2016 Washington Post Principal of the Year Nominees
1. Dr. Kathy Richard Andrews, Academy of Health Sciences @ Prince
George's Community College
2. Gorman Brown, Charles Herbert Flowers High School
3. Julia Burton, Hyattsville Elementary School
4. Dr. Danielle Ellis, Imagine Lincoln Public Charter School
5. Maha Fadli, Kenmoor Middle School
6. Cheryl Franklin, Robert R. Gray Elementary School
7. Courtney M. King, James Madison Middle School
8. Danielle Moore, Gwynn Park Middle School
9. Nancy Schickner, Carrollton Elementary School
Please reach out to your principals, teachers, staff and share the nomination information for the WP Awards.
The WPost has a new guidelines - please read carefully. All submissions are requested to be submitted electronically.
A PGCPS committee will review the nominations - select the final winner for each category - present them to the CEO for approval - and then provide the information to the Post.
All nomination packages must be submitted electronically in PDF form by 5 p.m. on Friday, January 8, 2016 (extended deadline - late submissions will not be accepted) to firstname.lastname@example.org. DO NOT SUBMIT TO WASHINGTON POST DIRECTLY. Download packet >>
Washington Post Principal of the Year Guidelines
Most educators will agree that the level of excellence a school achieves is directly related to the level of leadership provided by its principal. It is the combination of the principal’s ability to manage, their interest in staff and students, their respect for learning and vision of the future that set the stage for the school’s efforts to educate our children. The Washington Post Principal of the Year Award seeks to recognize those principals who go beyond the day-to-day demands of their position to create an exceptional educational environment. In presenting this award, The Washington Post hopes to encourage excellence in school leadership and to contribute in a substantive way to the improvement of education in the Washington metropolitan area.
Principals must first be nominated and one finalist will be selected by their local school system. Nomination deadlines are set by the individual school system. Specific information can be obtained from the school system’s awards coordinator's office. Each participating public school system will receive and screen nominations and will select one finalist.
- Nominees must be full-time principals (in grades pre-kindergarten through 12) in an accredited school.
- Each nominee must have a minimum of five years experience as a principal, three of which must be in the school or school system in which he or she is currently serving.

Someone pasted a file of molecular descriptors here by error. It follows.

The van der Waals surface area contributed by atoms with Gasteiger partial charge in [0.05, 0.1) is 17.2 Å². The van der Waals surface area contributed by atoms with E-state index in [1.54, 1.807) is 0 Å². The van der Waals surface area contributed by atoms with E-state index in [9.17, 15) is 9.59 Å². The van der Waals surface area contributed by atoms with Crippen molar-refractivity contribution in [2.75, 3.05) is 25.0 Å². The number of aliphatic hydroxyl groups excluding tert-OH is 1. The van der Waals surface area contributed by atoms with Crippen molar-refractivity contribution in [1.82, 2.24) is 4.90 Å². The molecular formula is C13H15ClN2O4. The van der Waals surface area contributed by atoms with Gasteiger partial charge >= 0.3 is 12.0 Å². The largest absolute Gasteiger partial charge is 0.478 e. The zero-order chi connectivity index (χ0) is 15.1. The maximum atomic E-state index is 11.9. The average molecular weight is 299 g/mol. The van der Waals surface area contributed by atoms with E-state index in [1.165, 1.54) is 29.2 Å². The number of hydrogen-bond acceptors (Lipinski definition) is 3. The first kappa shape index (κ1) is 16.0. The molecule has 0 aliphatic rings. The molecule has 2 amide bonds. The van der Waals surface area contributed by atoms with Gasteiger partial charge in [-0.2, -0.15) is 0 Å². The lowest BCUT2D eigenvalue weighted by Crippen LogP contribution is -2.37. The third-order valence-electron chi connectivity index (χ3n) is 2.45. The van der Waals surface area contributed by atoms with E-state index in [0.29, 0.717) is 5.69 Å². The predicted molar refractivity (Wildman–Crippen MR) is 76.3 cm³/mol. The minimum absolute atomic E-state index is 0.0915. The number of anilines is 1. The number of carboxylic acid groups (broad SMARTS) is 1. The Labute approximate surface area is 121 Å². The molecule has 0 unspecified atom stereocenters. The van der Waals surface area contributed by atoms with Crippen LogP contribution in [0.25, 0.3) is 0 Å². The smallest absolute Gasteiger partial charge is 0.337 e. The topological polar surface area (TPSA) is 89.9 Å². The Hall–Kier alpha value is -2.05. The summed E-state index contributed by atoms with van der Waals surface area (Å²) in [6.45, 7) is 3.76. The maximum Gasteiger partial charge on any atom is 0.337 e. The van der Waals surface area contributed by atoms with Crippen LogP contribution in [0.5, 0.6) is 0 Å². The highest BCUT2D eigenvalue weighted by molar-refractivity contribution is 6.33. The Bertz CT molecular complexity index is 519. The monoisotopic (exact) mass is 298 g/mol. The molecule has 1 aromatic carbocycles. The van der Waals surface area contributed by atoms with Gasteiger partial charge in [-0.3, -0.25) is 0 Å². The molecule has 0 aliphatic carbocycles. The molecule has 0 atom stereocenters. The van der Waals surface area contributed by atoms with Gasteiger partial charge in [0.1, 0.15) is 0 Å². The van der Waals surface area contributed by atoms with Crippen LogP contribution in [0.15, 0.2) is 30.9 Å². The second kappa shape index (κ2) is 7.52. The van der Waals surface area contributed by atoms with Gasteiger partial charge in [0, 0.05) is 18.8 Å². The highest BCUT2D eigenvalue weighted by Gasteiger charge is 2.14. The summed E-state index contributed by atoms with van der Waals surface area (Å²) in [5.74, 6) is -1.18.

Nominees must be principals who:
- Manage effectively
- Demonstrate and encourage creativity and innovation
- Foster cooperation between the school and the community
- Maintain a continuing dialogue with students and parents as well as faculty and staff
- Keep abreast of developments in the field of education
- Encourage team spirit
- Demonstrate leadership and exemplify commitment
- Continue to play an active role in the classroom
- Maintain their position as principal throughout the 2016-17 school year
Nominations may be submitted by teachers, students, former students, parents, administrators or the general public. Principals may not nominate themselves.
Nomination materials must include:
- A minimum of four statements of support, one of which must be by a professional educator
- A career summary
- A 200 word biography, written to highlight the specific award for which the awardee was nominated. See sample submission below:
*Sample: John Doe is the principal at Franklin Pierce Public Charter School in Washington, D.C. Franklin Pierce serves a unique population and it takes exceptional leadership to successfully manage the school and its community. “Each child has individual and specific requirements and John makes sure that each need is met with an innovative and caring approach.” wrote a parent, whose daughter attends the school. “The safety and security of the students as well as their individual educational goals are paramount in how John supports the children, their families and his staff. I have complete confidence and comfort knowing that John has provided an environment where my daughter’s needs can be met and all his abilities nurtured and encouraged as best possible.” Mr. Doe began his career in education as a speech pathologist in the Prince George’s County Public School system in 1993. There he developed and implemented communication-based programs for students with autism, learning, and physical disabilities. Mr. Doe earned his MEd and BS in speech/language pathology from Keene University in Keene, NH. *
- A description of contributions in each of the nomination criteria
- One vertical color photograph. Headshot only. The image must be a JPG file, and at least 2 MB.
A selection committee of individuals that represent teachers, administrators, parents, and The Washington Post will review nomination materials for each finalist. Nominations are scored using a standardized rubric. Starting this year, one (1) finalist will be selected as The Washington Post Principal of the Year. The winner will be notified by The Washington Post on Friday, February 26, 2016.
WHAT DOES THE PRINCIPAL OF THE YEAR RECEIVE?
The principal of the year earns tremendous respectas the Washington area's best principal. This reputation means prestige in the community and across the Washington region. The winning finalist will receive a signature trophy, a $7,500 monetary award, a feature spot in a half page ad that runs in The Washington Post newspaper, a profile in The Washington Post and on washingtonpost.com. All other finalists will receive a certificate of appreciation from The Washington Post.